Obviously, those big reductions in monthly power bill payments need be balanced against the cost of installing the solar panels and related equipment.
View from the Power Utility
Widespread installation of distributed solar power generation capacity affects utility companies in negative and positive ways. On one hand, distributed solar installations like mine reduce peak demand loads at the most advantageous time — during long, hot summer days with high air conditioning loads. Similarly, when solar generation exceeds consumption, the utility receives clean, green solar power without capital investment on their part, effectively in exchange for base load power, usually delivered during times of low demand (at night, for example) from existing facilities.
On the other hand, the utility loses most of the revenues they are used to receiving from me and installations like mine. However, the utility’s power generation and power generation facilities, for the most part, already exist. Their variable cost of generating power does decline, but their fixed costs and overheads don’t. The utility provides (and bills) an average of about 500 kWh per month. However, they are obligated to be equipped to provide more than three times that much power in mid winter.
For Smaller Manufacturers
There are two reasons to consider solar power generation. The first is to reduce your power cost today and to hold that cost constant in the future, regardless what dramas befall fuel costs. The second is to provide your business, your customers and humanity generally with cleaner air to breathe. Both reasons matter.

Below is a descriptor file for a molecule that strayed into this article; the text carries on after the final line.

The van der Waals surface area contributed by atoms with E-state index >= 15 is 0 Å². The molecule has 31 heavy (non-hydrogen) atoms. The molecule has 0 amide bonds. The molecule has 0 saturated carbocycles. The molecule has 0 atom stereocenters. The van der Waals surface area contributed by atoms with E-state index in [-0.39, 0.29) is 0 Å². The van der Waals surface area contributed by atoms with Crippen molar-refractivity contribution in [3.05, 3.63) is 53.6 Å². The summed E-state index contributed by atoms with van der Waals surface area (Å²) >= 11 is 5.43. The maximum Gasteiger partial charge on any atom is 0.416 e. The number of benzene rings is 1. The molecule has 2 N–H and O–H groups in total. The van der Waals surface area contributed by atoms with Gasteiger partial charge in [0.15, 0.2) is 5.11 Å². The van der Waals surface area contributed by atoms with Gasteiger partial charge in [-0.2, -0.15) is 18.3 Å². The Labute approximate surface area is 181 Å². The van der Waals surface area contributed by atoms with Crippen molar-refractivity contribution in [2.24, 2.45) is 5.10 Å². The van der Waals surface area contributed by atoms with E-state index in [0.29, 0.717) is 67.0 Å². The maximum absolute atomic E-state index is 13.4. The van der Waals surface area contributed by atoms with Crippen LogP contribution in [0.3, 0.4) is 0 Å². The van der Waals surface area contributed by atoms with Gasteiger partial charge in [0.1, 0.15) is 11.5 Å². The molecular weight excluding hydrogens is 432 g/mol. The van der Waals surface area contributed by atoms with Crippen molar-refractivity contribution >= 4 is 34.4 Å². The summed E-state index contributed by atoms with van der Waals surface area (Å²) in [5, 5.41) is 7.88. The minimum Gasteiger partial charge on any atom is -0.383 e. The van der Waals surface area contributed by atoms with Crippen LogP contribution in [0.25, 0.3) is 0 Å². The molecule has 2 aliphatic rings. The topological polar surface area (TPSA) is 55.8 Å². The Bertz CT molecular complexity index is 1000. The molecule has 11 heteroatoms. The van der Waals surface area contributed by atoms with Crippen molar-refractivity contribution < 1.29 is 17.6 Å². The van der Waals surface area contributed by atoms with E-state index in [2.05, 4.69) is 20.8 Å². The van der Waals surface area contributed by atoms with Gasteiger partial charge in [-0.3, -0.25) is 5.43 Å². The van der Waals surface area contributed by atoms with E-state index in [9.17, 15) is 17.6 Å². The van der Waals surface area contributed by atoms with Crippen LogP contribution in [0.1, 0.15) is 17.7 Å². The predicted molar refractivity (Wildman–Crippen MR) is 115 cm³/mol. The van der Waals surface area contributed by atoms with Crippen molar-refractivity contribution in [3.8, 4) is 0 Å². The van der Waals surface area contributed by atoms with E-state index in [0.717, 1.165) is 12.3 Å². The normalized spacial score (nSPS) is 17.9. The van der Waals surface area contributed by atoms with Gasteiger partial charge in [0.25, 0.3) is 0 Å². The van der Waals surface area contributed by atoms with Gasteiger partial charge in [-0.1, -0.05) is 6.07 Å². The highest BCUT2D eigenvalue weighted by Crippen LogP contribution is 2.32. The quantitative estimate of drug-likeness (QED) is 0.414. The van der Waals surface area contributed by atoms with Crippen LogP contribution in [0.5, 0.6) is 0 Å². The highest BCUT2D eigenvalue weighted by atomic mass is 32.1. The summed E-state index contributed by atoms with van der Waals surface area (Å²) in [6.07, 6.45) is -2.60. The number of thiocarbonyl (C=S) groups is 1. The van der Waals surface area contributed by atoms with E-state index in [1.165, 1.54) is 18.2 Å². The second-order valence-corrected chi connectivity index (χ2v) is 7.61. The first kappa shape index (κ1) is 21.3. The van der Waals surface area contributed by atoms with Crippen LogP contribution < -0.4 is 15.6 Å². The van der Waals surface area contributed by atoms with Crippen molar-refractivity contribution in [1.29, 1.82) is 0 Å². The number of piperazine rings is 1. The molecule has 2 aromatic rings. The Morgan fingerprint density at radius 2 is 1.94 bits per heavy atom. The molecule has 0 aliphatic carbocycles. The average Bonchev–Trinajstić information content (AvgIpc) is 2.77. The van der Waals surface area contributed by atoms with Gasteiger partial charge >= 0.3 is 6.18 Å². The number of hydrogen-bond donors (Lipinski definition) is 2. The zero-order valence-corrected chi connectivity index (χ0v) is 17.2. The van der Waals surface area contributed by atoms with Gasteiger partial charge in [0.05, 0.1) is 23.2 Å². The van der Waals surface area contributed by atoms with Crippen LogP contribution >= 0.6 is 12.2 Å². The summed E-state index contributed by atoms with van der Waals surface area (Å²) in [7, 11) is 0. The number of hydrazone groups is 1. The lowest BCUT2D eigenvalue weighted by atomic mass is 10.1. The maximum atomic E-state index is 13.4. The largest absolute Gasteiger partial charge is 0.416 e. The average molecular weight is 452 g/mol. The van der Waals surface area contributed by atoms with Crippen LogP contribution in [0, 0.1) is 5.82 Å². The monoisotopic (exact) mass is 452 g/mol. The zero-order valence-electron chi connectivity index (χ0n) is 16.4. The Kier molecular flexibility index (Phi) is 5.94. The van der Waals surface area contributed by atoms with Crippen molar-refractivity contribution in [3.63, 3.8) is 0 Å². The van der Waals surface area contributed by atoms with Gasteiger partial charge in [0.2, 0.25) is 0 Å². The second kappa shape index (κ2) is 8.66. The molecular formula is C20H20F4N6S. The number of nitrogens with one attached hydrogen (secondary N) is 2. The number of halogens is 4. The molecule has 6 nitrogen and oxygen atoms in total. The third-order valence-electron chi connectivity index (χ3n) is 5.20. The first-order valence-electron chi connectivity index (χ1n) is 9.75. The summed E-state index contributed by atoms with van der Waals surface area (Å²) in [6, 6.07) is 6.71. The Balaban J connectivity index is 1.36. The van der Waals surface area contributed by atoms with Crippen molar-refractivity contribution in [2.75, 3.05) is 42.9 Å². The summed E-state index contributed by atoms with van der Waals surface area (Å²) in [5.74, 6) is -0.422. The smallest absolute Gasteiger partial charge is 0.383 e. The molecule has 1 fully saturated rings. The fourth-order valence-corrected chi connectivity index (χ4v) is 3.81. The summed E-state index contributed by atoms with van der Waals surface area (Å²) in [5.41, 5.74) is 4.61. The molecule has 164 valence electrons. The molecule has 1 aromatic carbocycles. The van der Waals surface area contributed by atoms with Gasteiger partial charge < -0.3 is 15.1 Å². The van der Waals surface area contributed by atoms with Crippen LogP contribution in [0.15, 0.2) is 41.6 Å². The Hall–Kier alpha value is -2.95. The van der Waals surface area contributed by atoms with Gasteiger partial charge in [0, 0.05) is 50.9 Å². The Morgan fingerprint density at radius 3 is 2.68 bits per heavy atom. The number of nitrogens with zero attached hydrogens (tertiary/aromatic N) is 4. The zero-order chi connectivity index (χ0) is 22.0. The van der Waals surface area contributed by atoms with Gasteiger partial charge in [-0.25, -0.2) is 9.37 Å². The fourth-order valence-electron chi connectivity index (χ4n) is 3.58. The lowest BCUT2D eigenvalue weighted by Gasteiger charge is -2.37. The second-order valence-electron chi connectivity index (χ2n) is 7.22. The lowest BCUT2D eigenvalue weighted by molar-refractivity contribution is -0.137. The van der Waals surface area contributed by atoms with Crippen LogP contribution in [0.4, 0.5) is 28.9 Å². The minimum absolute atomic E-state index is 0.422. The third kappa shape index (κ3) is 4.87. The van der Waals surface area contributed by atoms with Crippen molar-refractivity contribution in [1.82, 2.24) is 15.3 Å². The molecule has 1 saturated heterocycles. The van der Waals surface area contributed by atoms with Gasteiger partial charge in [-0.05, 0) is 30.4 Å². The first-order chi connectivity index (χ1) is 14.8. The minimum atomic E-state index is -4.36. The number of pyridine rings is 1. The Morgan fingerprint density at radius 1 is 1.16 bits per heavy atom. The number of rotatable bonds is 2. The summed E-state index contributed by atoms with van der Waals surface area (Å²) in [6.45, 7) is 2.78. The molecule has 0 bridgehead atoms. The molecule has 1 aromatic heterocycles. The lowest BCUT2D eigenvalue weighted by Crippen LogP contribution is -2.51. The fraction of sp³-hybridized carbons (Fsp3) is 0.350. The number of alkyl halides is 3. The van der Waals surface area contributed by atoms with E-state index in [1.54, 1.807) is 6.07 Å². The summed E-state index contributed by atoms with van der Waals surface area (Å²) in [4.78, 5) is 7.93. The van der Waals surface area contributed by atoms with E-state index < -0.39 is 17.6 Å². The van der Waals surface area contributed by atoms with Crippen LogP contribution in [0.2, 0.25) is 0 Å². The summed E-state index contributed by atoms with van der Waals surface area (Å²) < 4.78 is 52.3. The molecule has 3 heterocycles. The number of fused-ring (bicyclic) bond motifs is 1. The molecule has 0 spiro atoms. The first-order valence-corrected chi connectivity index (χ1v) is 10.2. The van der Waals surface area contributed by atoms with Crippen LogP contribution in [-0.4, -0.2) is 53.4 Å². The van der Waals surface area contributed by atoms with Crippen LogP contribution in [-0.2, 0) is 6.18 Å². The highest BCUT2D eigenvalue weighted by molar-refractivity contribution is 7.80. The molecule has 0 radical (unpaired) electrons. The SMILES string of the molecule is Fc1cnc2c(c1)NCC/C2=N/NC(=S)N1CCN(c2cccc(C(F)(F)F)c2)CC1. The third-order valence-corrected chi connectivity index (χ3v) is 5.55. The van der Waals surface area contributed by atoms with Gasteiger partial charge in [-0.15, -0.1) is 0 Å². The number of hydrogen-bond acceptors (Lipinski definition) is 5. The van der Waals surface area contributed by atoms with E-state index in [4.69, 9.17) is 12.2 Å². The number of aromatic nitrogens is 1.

That said, the economics of solar panels are likely to be most attractive for office facilities and light industry. In any case, manufacturers should be in regular contact with the service engineers at their local power supplier. They can, and will, help you evaluate installing solar generation. At the same time, they may suggest other avenues to lower your power costs, depending on the specifics of your facility and your power requirements
Thoughtful comments and experience reports are always appreciated.
… Chuck Harrington (Chuck@JeraSustainableDevelopment.com)
P.S: Contact me when your organization is serious about pursuing Sustainability … CH
This blog and associated website (www.JeraSustainableDevelopment.com) are intended as a resource for smaller manufacturers in the pursuit of Sustainability. While editorial focus is on smaller manufacturers, all interested readers are welcome. New blog posts are published weekly.
[i] Our solar power generation system was designed, installed and leased through Solar City. They did a good, hassle-free job.
Note: The charts in this post were created from data provided by APS and from Solar City.